There are countless wild mothers out there worthy of mention, but here The Wildlife Trusts focus on three from the sea which carry their young for a very long time…
The spiny dogfish is found in waters around the UK. This shark has one of the longest “pregnancies” of any vertebrate animal – up to two years. Whilst not technically a true gestation (as the shark is a fish, not a mammal), the female nurtures the young within her body instead of releasing them as eggs into the dangerous, predator-filled seas. What care and devotion!
Many people would find the sight of a fluffy white seal pup endearing, doe-eyed and helpless, and none more so than its mother, who must simply be happy to see it born, after carrying it for 11 and a half months! That’s right, female grey seals are pregnant for almost the entire year. They come ashore in the early winter months to give birth. After three weeks suckling her pup, mum seeks out the company of a bull, and she will set out to sea again with a fertilised egg, ready to grow and emerge at the end of the following year. Considering grey seals can live to be 40 years old, she can expect many children, and grandchildren in her lifetime.
It may not seem the obvious candidate for a “mother of the year” award, but this clawed crustacean makes a very attentive mother. At between five and seven years old she reaches sexual maturity, and during mating many thousands of eggs are fertilised by the male. Then dad disappears, and the female lobster carries her eggs on her underside, for as long as nine to 12 months. During this time, she tends them carefully to keep them clean and healthy, and will constantly clear of them of debris by flickering her tail, ensuring plenty of well aerated water passes over them. Due to this TLC, thousands of these eggs will go on to hatch.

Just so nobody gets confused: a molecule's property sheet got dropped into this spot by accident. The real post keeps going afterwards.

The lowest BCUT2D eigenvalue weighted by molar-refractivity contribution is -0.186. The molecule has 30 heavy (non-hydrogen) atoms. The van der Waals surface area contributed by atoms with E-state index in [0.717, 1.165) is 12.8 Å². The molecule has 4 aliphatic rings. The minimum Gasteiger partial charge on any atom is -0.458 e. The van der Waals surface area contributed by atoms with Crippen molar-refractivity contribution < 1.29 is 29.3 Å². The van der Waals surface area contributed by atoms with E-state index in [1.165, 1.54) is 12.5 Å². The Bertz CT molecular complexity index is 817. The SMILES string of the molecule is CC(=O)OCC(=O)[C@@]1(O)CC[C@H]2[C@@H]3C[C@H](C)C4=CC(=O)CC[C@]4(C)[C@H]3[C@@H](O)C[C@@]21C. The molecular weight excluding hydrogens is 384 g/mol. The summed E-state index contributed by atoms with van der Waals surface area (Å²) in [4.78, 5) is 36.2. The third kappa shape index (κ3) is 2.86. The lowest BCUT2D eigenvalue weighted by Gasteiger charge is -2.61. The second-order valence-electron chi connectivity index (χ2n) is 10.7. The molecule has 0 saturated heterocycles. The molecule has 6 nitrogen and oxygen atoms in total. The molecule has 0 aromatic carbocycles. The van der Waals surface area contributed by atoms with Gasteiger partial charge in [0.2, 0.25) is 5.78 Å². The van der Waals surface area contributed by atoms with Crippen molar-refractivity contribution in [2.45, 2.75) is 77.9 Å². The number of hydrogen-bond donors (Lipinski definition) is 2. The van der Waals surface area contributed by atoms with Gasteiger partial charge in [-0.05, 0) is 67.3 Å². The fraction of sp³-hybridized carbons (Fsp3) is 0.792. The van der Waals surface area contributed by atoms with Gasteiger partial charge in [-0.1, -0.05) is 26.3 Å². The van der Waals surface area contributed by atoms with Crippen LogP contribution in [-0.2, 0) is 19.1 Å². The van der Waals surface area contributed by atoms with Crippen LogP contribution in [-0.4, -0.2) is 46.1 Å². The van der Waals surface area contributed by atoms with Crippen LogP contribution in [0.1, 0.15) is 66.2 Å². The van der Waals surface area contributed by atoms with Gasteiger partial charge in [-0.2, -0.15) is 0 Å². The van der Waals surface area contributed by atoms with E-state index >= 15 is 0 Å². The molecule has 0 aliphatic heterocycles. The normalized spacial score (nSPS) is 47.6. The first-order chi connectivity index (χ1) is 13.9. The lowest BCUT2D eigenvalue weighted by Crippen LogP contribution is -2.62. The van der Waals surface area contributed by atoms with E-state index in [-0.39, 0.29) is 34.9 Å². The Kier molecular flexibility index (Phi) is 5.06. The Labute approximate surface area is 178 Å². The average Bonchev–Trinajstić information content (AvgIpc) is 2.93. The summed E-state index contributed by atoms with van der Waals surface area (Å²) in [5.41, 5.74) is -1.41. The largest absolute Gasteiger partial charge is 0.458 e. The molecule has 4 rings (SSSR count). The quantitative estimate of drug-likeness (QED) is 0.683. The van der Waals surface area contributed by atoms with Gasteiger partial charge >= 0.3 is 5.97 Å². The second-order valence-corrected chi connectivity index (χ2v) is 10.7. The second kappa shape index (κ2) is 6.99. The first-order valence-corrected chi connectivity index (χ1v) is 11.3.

Lisa Chilton, Living Seas manager for The Wildlife Trusts, said: "The UK’s marine environment is so very inspiring – everywhere you look there is a tale to tell about some of the fascinating sea creatures to be found there.
"Next time you are strolling on the beach take a moment to contemplate the trials and tribulations, including those of being a parent, that are happening just a few metres from the shore.
"Whilst lobsters, seals and dogfish will do what they can to protect their young from predators and to nurture them, ultimately their fate is in our hands, as we are the guardians of the seas they live in."
The Wildlife Trusts have a vision of Living Seas, in which wildlife thrives from the depths of the ocean to the coastal shallows. To find out more, visit our Living Seas webpages.
Rachel Shaw, PR Officer for the Lincolnshire Wildlife Trust said: "In Lincolnshire, the sea can look cold and uninviting to us but the long coastline and two estuaries of the Humber and The Wash are vitally important for wildlife - vast numbers of wading birds and wildfowl inhabit the sand and mudflats attracted by the abundance of tasty marine worms and molluscs; sandbanks provide important nursery grounds for commercial fish species including plaice, cod and sole; and the flat sandy plains are used as hunting grounds by dogfish and seals."